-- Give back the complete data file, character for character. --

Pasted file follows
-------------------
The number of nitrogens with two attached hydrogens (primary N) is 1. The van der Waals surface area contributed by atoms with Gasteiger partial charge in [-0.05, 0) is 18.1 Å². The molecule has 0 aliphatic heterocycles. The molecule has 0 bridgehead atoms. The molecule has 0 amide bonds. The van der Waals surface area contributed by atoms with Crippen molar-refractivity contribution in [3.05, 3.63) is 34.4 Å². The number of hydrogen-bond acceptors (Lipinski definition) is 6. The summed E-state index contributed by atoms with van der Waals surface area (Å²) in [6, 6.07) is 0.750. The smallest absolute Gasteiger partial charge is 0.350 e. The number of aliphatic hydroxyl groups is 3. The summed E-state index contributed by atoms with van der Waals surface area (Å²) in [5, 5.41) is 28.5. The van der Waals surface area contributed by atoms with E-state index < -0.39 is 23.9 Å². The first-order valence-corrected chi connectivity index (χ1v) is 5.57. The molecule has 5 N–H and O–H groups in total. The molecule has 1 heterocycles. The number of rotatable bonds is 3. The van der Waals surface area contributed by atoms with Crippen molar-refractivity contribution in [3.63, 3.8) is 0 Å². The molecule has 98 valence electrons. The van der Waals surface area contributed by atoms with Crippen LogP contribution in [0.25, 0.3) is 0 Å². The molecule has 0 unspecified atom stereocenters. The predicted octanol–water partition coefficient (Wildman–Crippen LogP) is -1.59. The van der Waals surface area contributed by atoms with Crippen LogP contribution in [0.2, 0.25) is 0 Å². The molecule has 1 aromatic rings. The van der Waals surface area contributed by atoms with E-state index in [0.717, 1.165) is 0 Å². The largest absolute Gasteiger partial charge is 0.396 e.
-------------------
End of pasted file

The number of nitrogens with two attached hydrogens (primary N) is 1. The van der Waals surface area contributed by atoms with Gasteiger partial charge in [-0.05, 0) is 18.1 Å². The molecule has 0 aliphatic heterocycles. The molecule has 0 bridgehead atoms. The molecule has 0 amide bonds. The van der Waals surface area contributed by atoms with Crippen molar-refractivity contribution in [3.05, 3.63) is 34.4 Å². The number of hydrogen-bond acceptors (Lipinski definition) is 6. The summed E-state index contributed by atoms with van der Waals surface area (Å²) in [6, 6.07) is 0.750. The smallest absolute Gasteiger partial charge is 0.350 e. The number of aliphatic hydroxyl groups is 3. The summed E-state index contributed by atoms with van der Waals surface area (Å²) in [5, 5.41) is 28.5. The van der Waals surface area contributed by atoms with E-state index < -0.39 is 23.9 Å². The first-order valence-corrected chi connectivity index (χ1v) is 5.57. The molecule has 5 N–H and O–H groups in total. The molecule has 1 heterocycles. The number of rotatable bonds is 3. The van der Waals surface area contributed by atoms with Crippen molar-refractivity contribution in [3.63, 3.8) is 0 Å². The molecule has 98 valence electrons. The van der Waals surface area contributed by atoms with Crippen LogP contribution in [0.25, 0.3) is 0 Å². The molecule has 0 unspecified atom stereocenters. The predicted octanol–water partition coefficient (Wildman–Crippen LogP) is -1.59. The van der Waals surface area contributed by atoms with Crippen LogP contribution in [0.2, 0.25) is 0 Å². The molecule has 1 aromatic rings. The van der Waals surface area contributed by atoms with E-state index in [0.717, 1.165) is 0 Å². The largest absolute Gasteiger partial charge is 0.396 e.